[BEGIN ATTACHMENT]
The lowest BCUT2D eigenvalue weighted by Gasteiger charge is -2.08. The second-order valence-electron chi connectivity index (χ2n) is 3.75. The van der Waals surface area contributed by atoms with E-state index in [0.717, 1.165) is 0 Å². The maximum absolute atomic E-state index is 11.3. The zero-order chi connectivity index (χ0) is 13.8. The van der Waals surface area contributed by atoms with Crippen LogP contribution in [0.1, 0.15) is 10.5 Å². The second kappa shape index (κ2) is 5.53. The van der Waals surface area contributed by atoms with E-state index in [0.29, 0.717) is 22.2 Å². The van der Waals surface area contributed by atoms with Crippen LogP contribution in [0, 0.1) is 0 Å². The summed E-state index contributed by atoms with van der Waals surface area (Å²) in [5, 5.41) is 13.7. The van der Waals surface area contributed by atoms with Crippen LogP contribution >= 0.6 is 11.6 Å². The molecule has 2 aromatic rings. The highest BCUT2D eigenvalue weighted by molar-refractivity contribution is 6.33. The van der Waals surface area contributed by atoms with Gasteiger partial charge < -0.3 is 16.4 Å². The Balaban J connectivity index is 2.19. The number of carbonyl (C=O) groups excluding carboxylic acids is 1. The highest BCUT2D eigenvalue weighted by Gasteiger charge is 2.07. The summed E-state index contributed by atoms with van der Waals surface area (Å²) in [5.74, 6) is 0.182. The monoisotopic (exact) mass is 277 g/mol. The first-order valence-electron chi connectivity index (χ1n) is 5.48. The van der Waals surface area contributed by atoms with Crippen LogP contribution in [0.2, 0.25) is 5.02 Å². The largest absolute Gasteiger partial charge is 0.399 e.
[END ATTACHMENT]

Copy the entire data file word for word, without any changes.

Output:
The lowest BCUT2D eigenvalue weighted by Gasteiger charge is -2.08. The second-order valence-electron chi connectivity index (χ2n) is 3.75. The van der Waals surface area contributed by atoms with E-state index in [0.717, 1.165) is 0 Å². The maximum absolute atomic E-state index is 11.3. The zero-order chi connectivity index (χ0) is 13.8. The van der Waals surface area contributed by atoms with Crippen LogP contribution in [0.1, 0.15) is 10.5 Å². The second kappa shape index (κ2) is 5.53. The van der Waals surface area contributed by atoms with E-state index in [0.29, 0.717) is 22.2 Å². The van der Waals surface area contributed by atoms with Crippen LogP contribution in [0, 0.1) is 0 Å². The summed E-state index contributed by atoms with van der Waals surface area (Å²) in [5, 5.41) is 13.7. The van der Waals surface area contributed by atoms with Crippen LogP contribution >= 0.6 is 11.6 Å². The molecule has 2 aromatic rings. The highest BCUT2D eigenvalue weighted by molar-refractivity contribution is 6.33. The van der Waals surface area contributed by atoms with Gasteiger partial charge < -0.3 is 16.4 Å². The Balaban J connectivity index is 2.19. The number of carbonyl (C=O) groups excluding carboxylic acids is 1. The highest BCUT2D eigenvalue weighted by Gasteiger charge is 2.07. The summed E-state index contributed by atoms with van der Waals surface area (Å²) in [5.74, 6) is 0.182. The monoisotopic (exact) mass is 277 g/mol. The first-order valence-electron chi connectivity index (χ1n) is 5.48. The van der Waals surface area contributed by atoms with Crippen LogP contribution in [0.2, 0.25) is 5.02 Å². The largest absolute Gasteiger partial charge is 0.399 e.